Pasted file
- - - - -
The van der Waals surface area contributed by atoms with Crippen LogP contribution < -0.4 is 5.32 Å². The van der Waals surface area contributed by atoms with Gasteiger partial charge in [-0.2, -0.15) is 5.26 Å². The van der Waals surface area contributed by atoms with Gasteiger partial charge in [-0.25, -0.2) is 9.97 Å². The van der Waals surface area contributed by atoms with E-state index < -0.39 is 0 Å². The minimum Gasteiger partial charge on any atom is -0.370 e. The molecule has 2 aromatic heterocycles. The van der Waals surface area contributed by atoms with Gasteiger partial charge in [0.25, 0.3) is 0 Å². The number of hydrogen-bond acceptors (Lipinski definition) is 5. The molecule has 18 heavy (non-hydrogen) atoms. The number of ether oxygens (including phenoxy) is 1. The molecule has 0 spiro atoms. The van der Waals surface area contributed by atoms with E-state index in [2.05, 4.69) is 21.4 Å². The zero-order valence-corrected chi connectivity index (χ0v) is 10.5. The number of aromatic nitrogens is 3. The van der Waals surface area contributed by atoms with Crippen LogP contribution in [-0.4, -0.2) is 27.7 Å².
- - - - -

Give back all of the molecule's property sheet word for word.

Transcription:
The van der Waals surface area contributed by atoms with Crippen LogP contribution < -0.4 is 5.32 Å². The van der Waals surface area contributed by atoms with Gasteiger partial charge in [-0.2, -0.15) is 5.26 Å². The van der Waals surface area contributed by atoms with Gasteiger partial charge in [-0.25, -0.2) is 9.97 Å². The van der Waals surface area contributed by atoms with E-state index < -0.39 is 0 Å². The minimum Gasteiger partial charge on any atom is -0.370 e. The molecule has 2 aromatic heterocycles. The van der Waals surface area contributed by atoms with Gasteiger partial charge in [0.25, 0.3) is 0 Å². The number of hydrogen-bond acceptors (Lipinski definition) is 5. The molecule has 18 heavy (non-hydrogen) atoms. The number of ether oxygens (including phenoxy) is 1. The molecule has 0 spiro atoms. The van der Waals surface area contributed by atoms with E-state index in [2.05, 4.69) is 21.4 Å². The zero-order valence-corrected chi connectivity index (χ0v) is 10.5. The number of aromatic nitrogens is 3. The van der Waals surface area contributed by atoms with Crippen LogP contribution in [-0.4, -0.2) is 27.7 Å².